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“Broken Age exudes the kind of personality it’s hard to imagine anyone besides Double Fine producing”Some puzzles are as rusty as you might expect considering that they’re built on decades old foundations. But Double Fine have greased their gears with a slick interface, beautiful animations and branching conversations that give detail and well-judged hints in appropriate measure. Charming storytelling may be what makes Broken Age worth playing, not the prospect of a brain twister, but the ease with which most scenarios can be puzzled out might be a disappointment to anyone who can recall the warped internal logic of Day of the Tentacle. The solutions to most situations are obvious, and those that aren’t can be puzzled out by testing one or two combinations from your inventory. The only outlier to this takes place in Vela’s third and final chapter, providing the most interesting protracted puzzle of the game, with multiple parties posing multiple riddles that hang together in one twisted structure.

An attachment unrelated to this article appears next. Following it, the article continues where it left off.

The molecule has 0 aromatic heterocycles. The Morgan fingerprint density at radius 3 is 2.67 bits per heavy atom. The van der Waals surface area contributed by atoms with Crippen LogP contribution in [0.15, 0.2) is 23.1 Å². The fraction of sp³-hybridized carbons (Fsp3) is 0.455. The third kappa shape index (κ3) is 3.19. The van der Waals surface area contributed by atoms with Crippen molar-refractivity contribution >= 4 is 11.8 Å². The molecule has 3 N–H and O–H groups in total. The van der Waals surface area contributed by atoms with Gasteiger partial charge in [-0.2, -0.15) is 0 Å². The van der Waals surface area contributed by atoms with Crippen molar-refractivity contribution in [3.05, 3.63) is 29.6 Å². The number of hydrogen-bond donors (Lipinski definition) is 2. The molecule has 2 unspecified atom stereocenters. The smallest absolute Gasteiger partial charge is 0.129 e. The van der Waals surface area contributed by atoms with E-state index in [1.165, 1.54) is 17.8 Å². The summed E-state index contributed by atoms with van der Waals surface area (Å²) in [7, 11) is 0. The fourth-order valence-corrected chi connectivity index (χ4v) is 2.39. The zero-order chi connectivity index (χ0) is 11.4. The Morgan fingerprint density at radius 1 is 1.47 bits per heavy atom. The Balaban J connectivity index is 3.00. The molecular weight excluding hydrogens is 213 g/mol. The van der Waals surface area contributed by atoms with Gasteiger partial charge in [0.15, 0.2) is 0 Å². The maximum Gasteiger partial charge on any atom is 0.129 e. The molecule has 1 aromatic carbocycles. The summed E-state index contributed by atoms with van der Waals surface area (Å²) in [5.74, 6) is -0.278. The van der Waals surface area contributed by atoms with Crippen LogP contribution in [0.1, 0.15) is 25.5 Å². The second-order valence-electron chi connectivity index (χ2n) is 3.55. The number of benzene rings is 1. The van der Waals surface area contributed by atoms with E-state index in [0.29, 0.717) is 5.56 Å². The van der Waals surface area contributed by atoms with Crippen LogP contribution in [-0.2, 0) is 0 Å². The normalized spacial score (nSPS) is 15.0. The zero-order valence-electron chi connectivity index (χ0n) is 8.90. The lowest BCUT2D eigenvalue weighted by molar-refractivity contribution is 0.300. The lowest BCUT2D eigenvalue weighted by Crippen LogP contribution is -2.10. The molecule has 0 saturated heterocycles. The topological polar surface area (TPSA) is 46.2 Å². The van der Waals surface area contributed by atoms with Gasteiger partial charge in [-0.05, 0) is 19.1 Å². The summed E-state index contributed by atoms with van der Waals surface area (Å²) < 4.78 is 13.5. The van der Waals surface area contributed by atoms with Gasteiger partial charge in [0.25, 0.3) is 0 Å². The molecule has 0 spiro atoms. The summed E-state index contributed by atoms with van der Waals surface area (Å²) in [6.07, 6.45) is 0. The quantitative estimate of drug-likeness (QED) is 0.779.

This is a fairly easy game to play, and it’s also an easy game to love. Both Shay and Vela’s tales are acutely observed coming of age fables, with the struggle to break free of parental constraints and escape the seemingly crazy world around them being the thematic glue that binds the two narratives together. And the ability to switch between either story at any time is a refreshing feature that serves to highlight the parallels.